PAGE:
By Lisa Ann March, ‘95

As spring settled, tender new shoots of grass peeked through the winter-worn soil of northern Austria. It was early April in 1945. The air was crisp and cool and damp with rain and late snow.

The Russian advance was forcing the Nazis to evacuate their prisoner-of-war camps. In the rural community outside Krems, Austria, was Stalag 17b, where Ray T. Matheny spent his 19th and 20th birthdays. He was a flight engineer on a B-17 bomber shot down over Germany. By that April he had been a prisoner for 15 months.

The prisoners Stalag 17b were taken out on foot and marched away from the collapsing eastern front to the tenuous western front. "We were all sick and weakened from poor food," recalls Matheny, '60, now a BYU professor of anthropology. "There were people who couldn't march with us and we just left them behind."

Their trek lasted 18 days. They carried everything they had, "which wasn't very much," says Matheny, on their backs. They were fed every other day by townspeople along the way. The food wasn't good. "We smelled this awful smell drifting up and it was our food, alright. It had rotted," Matheny remembers of one occasion. "But when you're starving, it doesn't make any difference, you're going to eat it."

The soldiers foraged for whatever supplement they could find along the way. Matheny found new dandelions and cooked them up with a few raisins he had hoarded in his pocket. Cooking the toxins out of dandelions was a boyhood trick he picked up in Watts, Calif. It became sustaining.


As the prisoners neared the town of Mauthausen, Austria, they noticed gray ash covering the countryside. The air smelled greasy and dirty. "When we got to the town, the people came running out of their houses and told us what was going on in Mauthausen," says Matheny.

There was a concentration camp there. "They told us about the gas chambers, they told us about the ovens, they told us about the rock quarry where they work people to death. They were confessing."

Matheny saw the quarry as they were marched out of town. People carried boulders on their backs in sacks, up steps rudely cut out of the side of the pit. "There was no need in this world to make people carry those rocks on their backs up that quarry. You could only do it once or twice before you were finished. . . .

"We were really horrified by all this, and we really didn't understand--it didn't register with us what it all meant," says Matheny.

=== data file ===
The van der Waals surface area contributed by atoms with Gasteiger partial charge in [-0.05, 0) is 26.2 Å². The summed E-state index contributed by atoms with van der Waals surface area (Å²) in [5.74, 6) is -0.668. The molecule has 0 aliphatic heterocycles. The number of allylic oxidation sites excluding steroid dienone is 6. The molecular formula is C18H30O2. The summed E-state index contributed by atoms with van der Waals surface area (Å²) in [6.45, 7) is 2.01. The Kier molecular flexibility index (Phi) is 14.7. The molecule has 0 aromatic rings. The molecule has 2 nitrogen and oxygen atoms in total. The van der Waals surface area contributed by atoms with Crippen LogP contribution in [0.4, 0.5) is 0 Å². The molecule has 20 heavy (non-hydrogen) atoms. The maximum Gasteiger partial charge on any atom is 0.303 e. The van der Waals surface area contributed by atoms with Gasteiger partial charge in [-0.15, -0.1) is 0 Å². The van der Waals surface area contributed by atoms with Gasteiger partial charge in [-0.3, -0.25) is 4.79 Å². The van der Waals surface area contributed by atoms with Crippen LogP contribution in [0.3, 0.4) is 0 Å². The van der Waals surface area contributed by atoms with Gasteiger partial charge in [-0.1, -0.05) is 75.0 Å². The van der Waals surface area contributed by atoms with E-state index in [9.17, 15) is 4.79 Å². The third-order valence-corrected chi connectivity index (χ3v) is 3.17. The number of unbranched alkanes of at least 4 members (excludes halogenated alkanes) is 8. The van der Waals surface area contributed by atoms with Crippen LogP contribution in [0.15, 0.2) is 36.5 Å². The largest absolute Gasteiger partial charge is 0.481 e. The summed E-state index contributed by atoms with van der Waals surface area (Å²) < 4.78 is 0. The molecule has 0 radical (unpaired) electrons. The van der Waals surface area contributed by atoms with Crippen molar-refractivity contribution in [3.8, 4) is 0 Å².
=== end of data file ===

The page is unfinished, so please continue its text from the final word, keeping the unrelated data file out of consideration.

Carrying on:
As they were marched out of Mauthausen, they encountered another group being marched into town. They were Hungarian Jews, about 3,000 men and boys. Some of the American prisoners with Matheny could speak Hungarian and discovered the Jews had been marching from Hungary for more than two weeks. They had been fed nothing. They were gaunt and pale. They were also dying. Bodies lay along the road and in the fields. When Matheny's group passed the Jews, they were hunched over in a field, eating the tender shoots of grass.

"This one man, I remember, he was on his knees and his hands on the ground. He looked up and he turned his head and there were green grass leaves in his mouth hanging down." Matheny pauses and swallows. "How can you treat people like this?"

The Hungarian-speaking prisoners in Matheny's group told the Jews about Mauthausen. It was more than they could bear. They seemed to snap and began milling around in delirium. The Nazi guards couldn't control them. The prisoners of war kept marching. They heard a pistol pop, then another, then another. Before long they heard machine guns, relentlessly blasting. Then they heard nothing.

"We had and still have these awful guilt feelings. It's very, very hard to describe," Matheny says. "Why didn't we overpower those guards and save those Jews?" But they didn't know. It would still be a few weeks before Allied troops really discovered the concentration camps and years before anyone knew the full extent of the atrocities.


The soldiers marched on to Braunau, Bavaria, on the edge of the Western Front, where they were set up in camps. They camped for 10 days in the spring drizzle, unable to maintain a fire with the wet, green wood. They were cold and sick and miserable.

"Finally, late in the afternoon, a captain in the U.S. Army drives up in a jeep and gathers us around and says, 'Alright you guys, you're free,'" says Matheny. And that was it.

Matheny was free from his captors, but never from his memories. "It's in my genes. I can't get rid of any of this. It haunts me all of the time."

More information on Stalag 17b: